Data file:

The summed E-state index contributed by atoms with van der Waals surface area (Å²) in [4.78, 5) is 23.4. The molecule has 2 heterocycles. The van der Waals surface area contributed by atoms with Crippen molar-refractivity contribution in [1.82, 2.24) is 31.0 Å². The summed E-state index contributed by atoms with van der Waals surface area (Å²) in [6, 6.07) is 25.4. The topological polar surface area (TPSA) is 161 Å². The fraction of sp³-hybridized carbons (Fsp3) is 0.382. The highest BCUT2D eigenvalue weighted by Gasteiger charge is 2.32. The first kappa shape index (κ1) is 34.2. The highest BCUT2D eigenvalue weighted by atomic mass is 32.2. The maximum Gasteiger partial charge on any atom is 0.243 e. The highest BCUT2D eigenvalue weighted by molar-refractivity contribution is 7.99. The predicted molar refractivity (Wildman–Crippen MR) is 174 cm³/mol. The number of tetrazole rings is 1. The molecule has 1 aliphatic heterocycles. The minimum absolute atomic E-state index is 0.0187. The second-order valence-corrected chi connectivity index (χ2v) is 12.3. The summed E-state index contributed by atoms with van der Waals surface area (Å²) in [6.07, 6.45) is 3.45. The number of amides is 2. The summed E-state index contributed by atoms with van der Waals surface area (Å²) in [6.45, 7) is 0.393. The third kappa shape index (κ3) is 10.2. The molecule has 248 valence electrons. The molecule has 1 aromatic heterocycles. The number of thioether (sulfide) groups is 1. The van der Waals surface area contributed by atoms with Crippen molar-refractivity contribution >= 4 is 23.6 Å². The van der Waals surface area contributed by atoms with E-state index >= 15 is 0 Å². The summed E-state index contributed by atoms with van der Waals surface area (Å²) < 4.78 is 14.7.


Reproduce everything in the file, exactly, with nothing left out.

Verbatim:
The summed E-state index contributed by atoms with van der Waals surface area (Å²) in [4.78, 5) is 23.4. The molecule has 2 heterocycles. The van der Waals surface area contributed by atoms with Crippen molar-refractivity contribution in [1.82, 2.24) is 31.0 Å². The summed E-state index contributed by atoms with van der Waals surface area (Å²) in [6, 6.07) is 25.4. The topological polar surface area (TPSA) is 161 Å². The fraction of sp³-hybridized carbons (Fsp3) is 0.382. The highest BCUT2D eigenvalue weighted by Gasteiger charge is 2.32. The first kappa shape index (κ1) is 34.2. The highest BCUT2D eigenvalue weighted by atomic mass is 32.2. The maximum Gasteiger partial charge on any atom is 0.243 e. The highest BCUT2D eigenvalue weighted by molar-refractivity contribution is 7.99. The predicted molar refractivity (Wildman–Crippen MR) is 174 cm³/mol. The number of tetrazole rings is 1. The molecule has 1 aliphatic heterocycles. The minimum absolute atomic E-state index is 0.0187. The second-order valence-corrected chi connectivity index (χ2v) is 12.3. The summed E-state index contributed by atoms with van der Waals surface area (Å²) in [6.07, 6.45) is 3.45. The number of amides is 2. The summed E-state index contributed by atoms with van der Waals surface area (Å²) in [6.45, 7) is 0.393. The third kappa shape index (κ3) is 10.2. The molecule has 248 valence electrons. The molecule has 1 aromatic heterocycles. The number of thioether (sulfide) groups is 1. The van der Waals surface area contributed by atoms with Crippen molar-refractivity contribution >= 4 is 23.6 Å². The van der Waals surface area contributed by atoms with E-state index >= 15 is 0 Å². The summed E-state index contributed by atoms with van der Waals surface area (Å²) < 4.78 is 14.7.